I am not suggesting all CDO’s are worth 10 cents on the dollar, but this is sounding like the most realistic loss estimate to date. It’s no wonder why the banks have done everything possible to hide these losses and keep the bond insurers afloat.
To be specific, the securities in question consist of 10 CDOs of which two are ‘super senior’ strips and eight are ‘AAA’ senior strips. This means NAB is expecting 100 per cent loss on $900 million worth of AAA rated securities!
NAB’s drastic mark could have serious consequences for those holding similar paper. This could turn out to be a big story. Heck, it could put the monolines under in a minute.
I am sure this news will be swept under the carpet, as bubblevision and the rest of the media try to focus on the SEC’s Cox who said late yesterday he wanted to incorporate the new SEC short selling rules across THE ENTIRE MARKET. What this tells me, however, is that the US equities market sit in a much more precarious position than most can imagine.
Keep an eye out for spill over from this CDO story. This could be a biggie. Or, you will just see the bank’s Level 3 (mark-to-myth) ‘asset’ levels surge in Q3. – Best, Mr Mortgage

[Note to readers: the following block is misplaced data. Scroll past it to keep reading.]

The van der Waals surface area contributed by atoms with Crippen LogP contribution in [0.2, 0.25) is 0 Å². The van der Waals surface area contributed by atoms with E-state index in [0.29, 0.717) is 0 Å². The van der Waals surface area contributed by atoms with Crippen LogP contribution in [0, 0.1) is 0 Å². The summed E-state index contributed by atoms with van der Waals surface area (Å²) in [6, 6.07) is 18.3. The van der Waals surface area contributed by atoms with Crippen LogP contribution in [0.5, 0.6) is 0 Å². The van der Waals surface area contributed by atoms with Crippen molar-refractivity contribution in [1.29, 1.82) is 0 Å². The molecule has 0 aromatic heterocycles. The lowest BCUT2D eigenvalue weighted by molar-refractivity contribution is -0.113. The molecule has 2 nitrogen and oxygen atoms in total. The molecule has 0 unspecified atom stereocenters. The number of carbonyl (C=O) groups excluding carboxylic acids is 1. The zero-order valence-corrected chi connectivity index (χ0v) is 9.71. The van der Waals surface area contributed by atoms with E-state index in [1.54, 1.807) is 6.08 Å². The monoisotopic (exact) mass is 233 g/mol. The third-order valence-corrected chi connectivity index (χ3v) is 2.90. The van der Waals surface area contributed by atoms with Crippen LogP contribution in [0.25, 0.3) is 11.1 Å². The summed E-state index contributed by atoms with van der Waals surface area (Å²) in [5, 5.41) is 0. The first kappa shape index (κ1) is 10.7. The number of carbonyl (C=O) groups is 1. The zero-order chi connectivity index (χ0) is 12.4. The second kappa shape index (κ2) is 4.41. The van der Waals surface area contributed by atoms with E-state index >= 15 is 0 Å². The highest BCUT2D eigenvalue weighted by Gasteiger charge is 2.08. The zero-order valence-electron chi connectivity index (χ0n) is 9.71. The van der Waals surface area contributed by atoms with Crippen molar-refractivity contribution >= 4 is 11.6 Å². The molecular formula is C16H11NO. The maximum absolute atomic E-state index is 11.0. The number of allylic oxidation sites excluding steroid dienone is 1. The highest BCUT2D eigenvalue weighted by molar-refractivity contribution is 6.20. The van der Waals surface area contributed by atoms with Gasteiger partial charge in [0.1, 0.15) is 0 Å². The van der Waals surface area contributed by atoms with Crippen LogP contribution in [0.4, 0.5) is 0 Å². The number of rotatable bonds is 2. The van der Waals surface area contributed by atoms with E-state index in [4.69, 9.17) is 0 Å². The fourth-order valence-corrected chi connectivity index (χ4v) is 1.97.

July 25 (Bloomberg) — National Australia Bank Ltd., the country’s biggest, set aside A$830 million ($795 million) for credit market losses, triggering the steepest decline in its stock in seven years.
National Australia made provisions equivalent to 90 percent of the value of its A$1.2 billion of collateralized debt obligations. The Melbourne-based bank set aside a A$181 million provision in March.
Chief Executive Officer John Stewart said mounting foreclosures in the U.S., where falling home sales yesterday sent financial shares to their worst drop in eight years, is eroding the value of the investments. Bad debts at the bank jumped 86 percent last year as Australia’s 16-year economic expansion falters and interest rates rise amid accelerating inflation.
“There’s a lack of trust at this stage,” said Nader Naeimi, a Sydney-based investment strategist at AMP Capital Investors, which manages $108 billion. “The fear is there’s a lot more bad news to come. Investors are out there thinking everything’s fine and another bank comes out and increases its provision for credit-related losses.”